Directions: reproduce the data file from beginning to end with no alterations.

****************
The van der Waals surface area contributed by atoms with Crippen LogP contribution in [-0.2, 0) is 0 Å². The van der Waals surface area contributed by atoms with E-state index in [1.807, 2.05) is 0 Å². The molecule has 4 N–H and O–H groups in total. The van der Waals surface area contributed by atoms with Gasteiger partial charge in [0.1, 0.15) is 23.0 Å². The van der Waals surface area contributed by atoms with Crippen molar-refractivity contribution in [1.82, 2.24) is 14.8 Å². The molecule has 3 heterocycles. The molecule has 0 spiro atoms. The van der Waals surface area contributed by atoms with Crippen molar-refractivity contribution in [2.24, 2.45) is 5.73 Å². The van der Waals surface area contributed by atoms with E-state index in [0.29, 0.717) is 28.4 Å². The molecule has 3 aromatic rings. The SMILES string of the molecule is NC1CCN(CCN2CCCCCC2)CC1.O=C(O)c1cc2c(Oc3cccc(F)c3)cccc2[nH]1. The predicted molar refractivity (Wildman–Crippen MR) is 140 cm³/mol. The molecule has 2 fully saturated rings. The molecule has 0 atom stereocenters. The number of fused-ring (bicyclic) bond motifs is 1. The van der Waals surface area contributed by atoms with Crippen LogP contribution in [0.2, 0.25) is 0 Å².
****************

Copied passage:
The van der Waals surface area contributed by atoms with Crippen LogP contribution in [-0.2, 0) is 0 Å². The van der Waals surface area contributed by atoms with E-state index in [1.807, 2.05) is 0 Å². The molecule has 4 N–H and O–H groups in total. The van der Waals surface area contributed by atoms with Gasteiger partial charge in [0.1, 0.15) is 23.0 Å². The van der Waals surface area contributed by atoms with Crippen molar-refractivity contribution in [1.82, 2.24) is 14.8 Å². The molecule has 3 heterocycles. The molecule has 0 spiro atoms. The van der Waals surface area contributed by atoms with Crippen molar-refractivity contribution in [2.24, 2.45) is 5.73 Å². The van der Waals surface area contributed by atoms with E-state index in [0.29, 0.717) is 28.4 Å². The molecule has 3 aromatic rings. The SMILES string of the molecule is NC1CCN(CCN2CCCCCC2)CC1.O=C(O)c1cc2c(Oc3cccc(F)c3)cccc2[nH]1. The predicted molar refractivity (Wildman–Crippen MR) is 140 cm³/mol. The molecule has 2 fully saturated rings. The molecule has 0 atom stereocenters. The number of fused-ring (bicyclic) bond motifs is 1. The van der Waals surface area contributed by atoms with Crippen LogP contribution in [0.2, 0.25) is 0 Å².